Contract buyout negotiations didn’t interest 18-year-old Russian forward Yaroslav Korolev, whose focus remained on the court while his representative tried to free him to join the Clippers.
Korolev only wanted to know when a deal had been reached with a Russian club team that held his rights, because that’s when his work could begin.
“I didn’t know about any of that,” he said. “I just wanted to know when I could come and play.”
The Clippers’ No. 1 draft pick was at the Spectrum health club in El Segundo on Thursday, participating in informal workouts with Clipper veterans and rookies.
After one session, the 6-foot-9 player said he figured to be busy, especially in the weight room, in his attempt to become a productive NBA player.
“It’s going to be hard ... very hard,” he said. “I know this. I need to develop a lot.”
And then there’s the cultural transition, which could increase Korolev’s learning curve. He said his parents plan to live with him during the season, which should help smooth his adjustment.
But the Clippers have expressed confidence in Korolev -- the 12th overall pick. No other Russian player has been selected higher in the draft, and Korolev might factor into the team’s plans this season as the primary backup at small forward.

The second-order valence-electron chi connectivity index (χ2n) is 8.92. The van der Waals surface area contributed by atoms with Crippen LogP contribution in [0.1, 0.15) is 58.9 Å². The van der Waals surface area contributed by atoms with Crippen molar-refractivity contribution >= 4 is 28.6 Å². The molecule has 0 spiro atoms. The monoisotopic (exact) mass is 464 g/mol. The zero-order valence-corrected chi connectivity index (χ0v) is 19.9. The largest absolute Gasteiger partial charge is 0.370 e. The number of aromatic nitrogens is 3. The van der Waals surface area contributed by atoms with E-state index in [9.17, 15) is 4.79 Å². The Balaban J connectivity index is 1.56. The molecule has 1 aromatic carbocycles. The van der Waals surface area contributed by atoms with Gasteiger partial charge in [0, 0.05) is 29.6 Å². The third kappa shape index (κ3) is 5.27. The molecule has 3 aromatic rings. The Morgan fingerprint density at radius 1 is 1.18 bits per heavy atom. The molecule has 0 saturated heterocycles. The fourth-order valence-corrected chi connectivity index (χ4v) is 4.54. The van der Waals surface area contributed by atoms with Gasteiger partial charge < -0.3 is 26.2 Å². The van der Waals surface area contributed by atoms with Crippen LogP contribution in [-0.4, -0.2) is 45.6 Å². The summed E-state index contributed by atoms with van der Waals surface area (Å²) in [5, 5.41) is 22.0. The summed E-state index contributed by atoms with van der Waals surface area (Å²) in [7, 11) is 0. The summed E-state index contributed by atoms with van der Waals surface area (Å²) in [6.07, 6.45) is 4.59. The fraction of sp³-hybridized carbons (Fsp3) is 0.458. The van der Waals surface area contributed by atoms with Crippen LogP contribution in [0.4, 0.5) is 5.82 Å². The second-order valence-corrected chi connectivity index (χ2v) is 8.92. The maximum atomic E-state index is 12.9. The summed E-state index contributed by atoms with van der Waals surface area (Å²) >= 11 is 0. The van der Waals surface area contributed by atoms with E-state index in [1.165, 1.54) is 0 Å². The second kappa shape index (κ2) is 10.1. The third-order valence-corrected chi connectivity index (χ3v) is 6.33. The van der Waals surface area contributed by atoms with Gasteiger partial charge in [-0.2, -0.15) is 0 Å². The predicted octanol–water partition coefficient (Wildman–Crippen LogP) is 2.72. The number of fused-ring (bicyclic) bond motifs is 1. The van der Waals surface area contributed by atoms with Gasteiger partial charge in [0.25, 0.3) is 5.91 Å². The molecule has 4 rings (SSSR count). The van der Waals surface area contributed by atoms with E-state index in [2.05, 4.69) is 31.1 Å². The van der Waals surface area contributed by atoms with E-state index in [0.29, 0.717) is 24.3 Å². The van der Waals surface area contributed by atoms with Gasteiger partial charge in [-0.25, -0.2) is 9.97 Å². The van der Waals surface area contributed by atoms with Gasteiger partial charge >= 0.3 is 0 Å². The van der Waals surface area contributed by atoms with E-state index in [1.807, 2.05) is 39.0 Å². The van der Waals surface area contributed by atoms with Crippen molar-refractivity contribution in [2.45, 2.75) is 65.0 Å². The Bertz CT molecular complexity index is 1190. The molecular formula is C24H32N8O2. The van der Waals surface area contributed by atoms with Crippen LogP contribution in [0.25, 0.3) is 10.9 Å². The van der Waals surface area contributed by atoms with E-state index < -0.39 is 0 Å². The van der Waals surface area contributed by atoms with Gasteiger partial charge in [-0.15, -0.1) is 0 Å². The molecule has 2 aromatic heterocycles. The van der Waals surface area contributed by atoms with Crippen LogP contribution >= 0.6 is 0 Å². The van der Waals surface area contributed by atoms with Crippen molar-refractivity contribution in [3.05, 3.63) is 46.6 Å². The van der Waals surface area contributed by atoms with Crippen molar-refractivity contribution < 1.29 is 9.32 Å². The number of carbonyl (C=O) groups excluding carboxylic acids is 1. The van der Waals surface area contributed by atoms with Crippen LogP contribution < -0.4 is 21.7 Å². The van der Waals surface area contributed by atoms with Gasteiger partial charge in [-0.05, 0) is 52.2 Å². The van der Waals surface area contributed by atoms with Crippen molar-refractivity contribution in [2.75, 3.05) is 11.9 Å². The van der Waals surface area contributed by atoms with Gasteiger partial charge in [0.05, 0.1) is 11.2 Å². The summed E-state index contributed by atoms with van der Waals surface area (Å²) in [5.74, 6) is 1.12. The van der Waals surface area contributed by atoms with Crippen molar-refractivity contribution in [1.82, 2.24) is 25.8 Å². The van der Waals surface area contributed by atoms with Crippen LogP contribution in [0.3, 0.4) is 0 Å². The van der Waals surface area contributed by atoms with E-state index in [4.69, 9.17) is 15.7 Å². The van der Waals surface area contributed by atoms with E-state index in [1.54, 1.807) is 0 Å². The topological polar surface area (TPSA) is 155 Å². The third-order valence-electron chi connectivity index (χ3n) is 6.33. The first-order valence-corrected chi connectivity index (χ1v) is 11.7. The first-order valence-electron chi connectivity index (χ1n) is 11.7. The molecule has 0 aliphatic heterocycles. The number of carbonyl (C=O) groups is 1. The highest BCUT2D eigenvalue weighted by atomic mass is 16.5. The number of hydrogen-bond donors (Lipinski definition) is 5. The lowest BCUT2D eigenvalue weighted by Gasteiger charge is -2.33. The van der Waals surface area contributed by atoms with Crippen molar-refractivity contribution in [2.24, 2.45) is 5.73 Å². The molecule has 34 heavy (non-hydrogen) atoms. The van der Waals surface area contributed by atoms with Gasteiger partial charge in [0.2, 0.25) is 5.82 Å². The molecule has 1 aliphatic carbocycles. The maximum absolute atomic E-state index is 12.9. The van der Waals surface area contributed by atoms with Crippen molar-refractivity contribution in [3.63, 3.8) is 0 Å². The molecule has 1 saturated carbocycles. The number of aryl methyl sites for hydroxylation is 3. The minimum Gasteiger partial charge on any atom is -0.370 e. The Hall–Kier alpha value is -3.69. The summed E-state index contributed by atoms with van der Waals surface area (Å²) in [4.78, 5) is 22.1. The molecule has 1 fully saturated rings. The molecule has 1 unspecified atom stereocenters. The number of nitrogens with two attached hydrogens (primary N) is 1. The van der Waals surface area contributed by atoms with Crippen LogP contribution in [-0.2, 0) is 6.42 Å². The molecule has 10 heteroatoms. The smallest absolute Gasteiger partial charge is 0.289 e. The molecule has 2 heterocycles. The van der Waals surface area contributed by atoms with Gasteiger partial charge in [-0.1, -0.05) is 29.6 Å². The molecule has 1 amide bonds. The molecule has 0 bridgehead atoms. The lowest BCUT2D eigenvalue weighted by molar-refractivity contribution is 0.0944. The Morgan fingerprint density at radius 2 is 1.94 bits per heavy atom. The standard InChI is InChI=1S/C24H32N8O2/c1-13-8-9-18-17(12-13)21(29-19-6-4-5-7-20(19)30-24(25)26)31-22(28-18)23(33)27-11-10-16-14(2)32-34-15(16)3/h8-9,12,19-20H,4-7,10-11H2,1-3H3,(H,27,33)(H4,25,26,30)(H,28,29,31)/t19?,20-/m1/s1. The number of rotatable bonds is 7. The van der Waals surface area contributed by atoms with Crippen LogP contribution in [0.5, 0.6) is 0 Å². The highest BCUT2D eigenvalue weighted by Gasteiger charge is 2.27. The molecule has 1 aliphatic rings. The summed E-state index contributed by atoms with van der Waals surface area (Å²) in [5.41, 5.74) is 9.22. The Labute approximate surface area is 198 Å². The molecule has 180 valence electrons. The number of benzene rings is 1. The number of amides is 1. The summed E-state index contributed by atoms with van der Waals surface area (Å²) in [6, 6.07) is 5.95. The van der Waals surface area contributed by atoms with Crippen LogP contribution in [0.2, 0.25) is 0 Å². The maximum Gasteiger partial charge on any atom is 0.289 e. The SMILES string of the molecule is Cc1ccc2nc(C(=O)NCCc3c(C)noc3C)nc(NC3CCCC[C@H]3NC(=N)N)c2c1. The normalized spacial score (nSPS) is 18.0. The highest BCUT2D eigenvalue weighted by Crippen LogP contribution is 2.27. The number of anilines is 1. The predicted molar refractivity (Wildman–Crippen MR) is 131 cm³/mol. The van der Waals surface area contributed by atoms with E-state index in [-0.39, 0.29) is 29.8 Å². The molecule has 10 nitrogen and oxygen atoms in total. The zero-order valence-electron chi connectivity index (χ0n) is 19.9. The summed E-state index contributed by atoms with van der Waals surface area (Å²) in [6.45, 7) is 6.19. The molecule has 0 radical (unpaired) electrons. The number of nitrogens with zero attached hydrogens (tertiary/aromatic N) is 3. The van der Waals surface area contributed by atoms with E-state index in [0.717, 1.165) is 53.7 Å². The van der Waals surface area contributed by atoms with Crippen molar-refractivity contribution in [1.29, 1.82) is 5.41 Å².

There’s an opportunity available to Korolev, and that’s why he’s here.
“I think I just need time,” he said. “This is a good step for me.”
Korolev couldn’t have taken it without having ended his contract with CSKA Moscow. Agent Marc Fleisher hoped to negotiate a buyout in time for Korolev to travel to the United States for training camp, which begins Oct. 3 in Santa Barbara.
The Clippers had considered having Korolev remain in Europe for more seasoning if Fleisher failed to come to terms with CSKA, but the process moved quickly enough for Korolev to have attended the NBA’s rookie transition program at Palisades, N.Y.
“There was a lot of excitement for me,” Korolev said of the program. “All this stuff is new for me. I learned a lot about America.”
And what did he learn on his first day in the Clipper program?
“I’m 18 years old and not very strong,” Korolev said. “I have to work hard in the gym.”
Korolev, however, does many things well, such as passing and shooting, the Clippers said, and those skills could help him earn a significant role as a rookie.
“If I get playing time, great, but I have to prove I deserve playing time,” he said.
“Coaches everywhere look to defense. You have to defend your basket. That’s what I have to work on.
“But I’m a team player. I’m not a selfish player. I like to pass and [help] other guys score. How you say? Look good.”